Heard her say so, my own self, dis blessed mornin, when I bring in Masrs shaving-water. She sent me to see why Lizy did nt come to dress her; and when I telled her she was off, she jest ris up, and ses she, The Lord be praised; and Masr, he seemed rael mad, and ses he, Wife, you talk like a fool. But Lor! she ll bring him to! I knows well enough how that ll be,it s allers best to stand Missis side the fence, now I tell yer.
Black Sam, upon this, scratched his woolly pate, which, if it did not contain very profound wisdom, still contained a great deal of a particular species much in demand among politicians of all complexions and countries, and vulgarly denominated knowing which side the bread is buttered; so, stopping with grave consideration, he again gave a hitch to his pantaloons, which was his regularly organized method of assisting his mental perplexities.
Sam, upon this, began to bestir himself in real earnest, and after a while appeared, bearing down gloriously towards the house, with Bill and Jerry in a full canter, and adroitly throwing himself off before they had any idea of stopping, he brought them up alongside of the horse-post like a tornado. Haleys horse, which was a skittish young colt, winced, and bounced, and pulled hard at his halter.
There was a large beech-tree overshadowing the place, and the small, sharp, triangular beech-nuts lay scattered thickly on the ground. With one of these in his fingers, Sam approached the colt, stroked and patted, and seemed apparently busy in soothing his agitation. On pretence of adjusting the saddle, he adroitly slipped under it the sharp little nut, in such a manner that the least weight brought upon the saddle would annoy the nervous sensibilities of the animal, without leaving any perceptible graze or wound.
Let dis child alone for dat! said Sam, rolling up his eyes with a volume of meaning. Lord knows! High! Did nt say dat! said he, suddenly catching his breath, with a ludicrous flourish of apprehension, which made his mistress laugh, spite of herself. Yes, Missis, I ll look out for de hosses!
Now, Andy, said Sam, returning to his stand under the beech-trees, you see I would nt be t all surprised if dat ar genlmans crittur should gib a fling, by and by, when he comes to be a gettin up. You know, Andy, critturs will do such things; and therewith Sam poked Andy in the side, in a highly suggestive manner.
Yes, you see, Andy, Missis wants to make time,dat ar s clar to der most ornary bserver. I jis make a little for her. Now, you see, get all dese yer hosses loose, caperin permiscus round dis yer lot and down to de wood dar, and I spec Masr wont be off in a hurry.
Yer see, said Sam, yer see, Andy, if any such thing should happen as that Masr Haleys horse should begin to act contrary, and cut up, you and I jist lets go of ourn to help him, and we ll help himoh yes! And Sam and Andy laid their heads back on their shoulders, and broke into a low, immoderate laugh, snapping their fingers and flourishing their heels with exquisite delight.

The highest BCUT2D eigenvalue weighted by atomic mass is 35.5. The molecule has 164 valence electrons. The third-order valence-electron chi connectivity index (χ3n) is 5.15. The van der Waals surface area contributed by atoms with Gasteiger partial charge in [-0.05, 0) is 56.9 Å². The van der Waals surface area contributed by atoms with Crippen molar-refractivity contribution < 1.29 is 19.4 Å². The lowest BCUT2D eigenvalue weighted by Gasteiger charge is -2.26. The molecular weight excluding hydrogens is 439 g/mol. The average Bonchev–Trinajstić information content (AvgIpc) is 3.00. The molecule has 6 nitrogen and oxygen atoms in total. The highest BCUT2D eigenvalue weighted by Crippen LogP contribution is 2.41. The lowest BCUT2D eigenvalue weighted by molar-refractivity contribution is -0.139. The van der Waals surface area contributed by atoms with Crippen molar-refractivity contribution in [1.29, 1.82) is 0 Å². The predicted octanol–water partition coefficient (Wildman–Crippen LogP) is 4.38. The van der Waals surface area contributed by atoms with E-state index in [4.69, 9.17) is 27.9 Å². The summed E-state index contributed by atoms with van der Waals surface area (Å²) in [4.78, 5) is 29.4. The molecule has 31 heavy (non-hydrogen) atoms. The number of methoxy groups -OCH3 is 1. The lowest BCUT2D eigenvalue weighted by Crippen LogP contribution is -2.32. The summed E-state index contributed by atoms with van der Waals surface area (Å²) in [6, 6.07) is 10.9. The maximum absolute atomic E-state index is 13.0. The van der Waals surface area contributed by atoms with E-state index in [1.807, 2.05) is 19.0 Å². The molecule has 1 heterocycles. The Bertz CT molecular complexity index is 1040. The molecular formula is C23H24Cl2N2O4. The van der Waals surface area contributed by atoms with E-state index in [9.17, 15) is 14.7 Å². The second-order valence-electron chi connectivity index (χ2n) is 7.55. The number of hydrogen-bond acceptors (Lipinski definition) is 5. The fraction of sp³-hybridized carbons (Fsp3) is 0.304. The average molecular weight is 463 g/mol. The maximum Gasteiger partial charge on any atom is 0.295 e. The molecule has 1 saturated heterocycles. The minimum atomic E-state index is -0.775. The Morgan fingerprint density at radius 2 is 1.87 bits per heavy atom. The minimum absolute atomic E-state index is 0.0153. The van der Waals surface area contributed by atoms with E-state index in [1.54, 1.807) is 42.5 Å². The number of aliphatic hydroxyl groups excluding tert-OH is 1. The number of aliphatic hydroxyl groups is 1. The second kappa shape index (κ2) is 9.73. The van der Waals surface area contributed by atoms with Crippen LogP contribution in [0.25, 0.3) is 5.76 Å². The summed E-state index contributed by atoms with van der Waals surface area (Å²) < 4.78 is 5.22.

At this instant, Haley appeared on the verandah. Somewhat mollified by certain cups of very good coffee, he came out smiling and talking, in tolerably restored humor. Sam and Andy, clawing for certain fragmentary palm-leaves, which they were in the habit of considering as hats, flew to the horse-posts, to be ready to help Masr.
Sams palm-leaf had been ingeniously disentangled from all pretensions to braid, as respects its brim; and the slivers starting apart, and standing upright, gave it a blazing air of freedom and defiance, quite equal to that of any Fejee chief; while the whole brim of Andys being departed bodily, he rapped the crown on his head with a dexterous thump, and looked about well pleased, as if to say, Who says I have nt got a hat?
The instant Haley touched the saddle, the mettlesome creature bounded from the earth with a sudden spring, that threw his master sprawling, some feet off, on the soft, dry turf. Sam, with frantic ejaculations, made a dive at the reins, but only succeeded in brushing the blazing palm-leaf afore-named into the horses eyes, which by no means tended to allay the confusion of his nerves. So, with great vehemence, he overturned Sam, and, giving two or three contemptuous snorts, flourished his heels vigorously in the air, and was soon prancing away towards the lower end of the lawn, followed by Bill and Jerry, whom Andy had not failed to let loose, according to contract, speeding them off with various direful ejaculations. And now ensued a miscellaneous scene of confusion. Sam and Andy ran and shouted,dogs barked here and there,and Mike, Mose, Mandy, Fanny, and all the smaller specimens on the place, both male and female, raced, clapped hands, whooped, and shouted, with outrageous officiousness and untiring zeal.